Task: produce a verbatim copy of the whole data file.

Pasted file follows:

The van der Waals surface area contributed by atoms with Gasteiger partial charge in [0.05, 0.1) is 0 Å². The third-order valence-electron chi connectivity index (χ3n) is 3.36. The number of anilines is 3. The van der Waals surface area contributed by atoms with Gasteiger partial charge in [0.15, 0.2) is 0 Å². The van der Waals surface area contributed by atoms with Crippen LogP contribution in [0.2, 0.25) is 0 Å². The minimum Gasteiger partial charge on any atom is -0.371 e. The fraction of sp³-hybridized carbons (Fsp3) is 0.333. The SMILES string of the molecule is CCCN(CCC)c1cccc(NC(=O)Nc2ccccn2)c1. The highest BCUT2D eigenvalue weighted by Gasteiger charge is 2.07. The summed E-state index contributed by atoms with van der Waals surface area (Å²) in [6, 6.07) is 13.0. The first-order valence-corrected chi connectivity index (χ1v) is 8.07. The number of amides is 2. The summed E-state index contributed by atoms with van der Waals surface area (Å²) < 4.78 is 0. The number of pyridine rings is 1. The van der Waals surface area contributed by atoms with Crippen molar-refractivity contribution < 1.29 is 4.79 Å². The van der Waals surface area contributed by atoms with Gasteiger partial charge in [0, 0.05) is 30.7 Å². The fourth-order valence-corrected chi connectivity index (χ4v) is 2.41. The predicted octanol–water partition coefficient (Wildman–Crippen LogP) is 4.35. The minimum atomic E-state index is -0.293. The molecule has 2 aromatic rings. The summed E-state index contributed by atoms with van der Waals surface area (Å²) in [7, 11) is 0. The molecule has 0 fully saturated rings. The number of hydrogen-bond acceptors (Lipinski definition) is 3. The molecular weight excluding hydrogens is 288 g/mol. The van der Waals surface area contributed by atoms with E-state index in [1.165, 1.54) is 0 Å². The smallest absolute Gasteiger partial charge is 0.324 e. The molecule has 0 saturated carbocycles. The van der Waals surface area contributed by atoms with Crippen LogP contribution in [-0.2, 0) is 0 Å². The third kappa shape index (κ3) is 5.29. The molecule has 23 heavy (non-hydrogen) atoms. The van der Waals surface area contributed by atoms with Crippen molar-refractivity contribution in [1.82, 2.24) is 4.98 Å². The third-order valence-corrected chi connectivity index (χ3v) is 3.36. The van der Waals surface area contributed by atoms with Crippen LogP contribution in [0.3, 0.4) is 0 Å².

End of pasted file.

The van der Waals surface area contributed by atoms with Gasteiger partial charge in [0.05, 0.1) is 0 Å². The third-order valence-electron chi connectivity index (χ3n) is 3.36. The number of anilines is 3. The van der Waals surface area contributed by atoms with Gasteiger partial charge in [0.15, 0.2) is 0 Å². The van der Waals surface area contributed by atoms with Crippen LogP contribution in [0.2, 0.25) is 0 Å². The minimum Gasteiger partial charge on any atom is -0.371 e. The fraction of sp³-hybridized carbons (Fsp3) is 0.333. The SMILES string of the molecule is CCCN(CCC)c1cccc(NC(=O)Nc2ccccn2)c1. The highest BCUT2D eigenvalue weighted by Gasteiger charge is 2.07. The summed E-state index contributed by atoms with van der Waals surface area (Å²) in [6, 6.07) is 13.0. The first-order valence-corrected chi connectivity index (χ1v) is 8.07. The number of amides is 2. The summed E-state index contributed by atoms with van der Waals surface area (Å²) < 4.78 is 0. The number of pyridine rings is 1. The van der Waals surface area contributed by atoms with Crippen molar-refractivity contribution < 1.29 is 4.79 Å². The van der Waals surface area contributed by atoms with Gasteiger partial charge in [0, 0.05) is 30.7 Å². The fourth-order valence-corrected chi connectivity index (χ4v) is 2.41. The predicted octanol–water partition coefficient (Wildman–Crippen LogP) is 4.35. The minimum atomic E-state index is -0.293. The molecule has 2 aromatic rings. The summed E-state index contributed by atoms with van der Waals surface area (Å²) in [7, 11) is 0. The molecule has 0 fully saturated rings. The number of hydrogen-bond acceptors (Lipinski definition) is 3. The molecular weight excluding hydrogens is 288 g/mol. The van der Waals surface area contributed by atoms with E-state index in [1.165, 1.54) is 0 Å². The smallest absolute Gasteiger partial charge is 0.324 e. The molecule has 0 saturated carbocycles. The van der Waals surface area contributed by atoms with Crippen LogP contribution in [-0.2, 0) is 0 Å². The third kappa shape index (κ3) is 5.29. The molecule has 23 heavy (non-hydrogen) atoms. The van der Waals surface area contributed by atoms with Crippen molar-refractivity contribution in [1.82, 2.24) is 4.98 Å². The third-order valence-corrected chi connectivity index (χ3v) is 3.36. The van der Waals surface area contributed by atoms with Crippen LogP contribution in [0.3, 0.4) is 0 Å².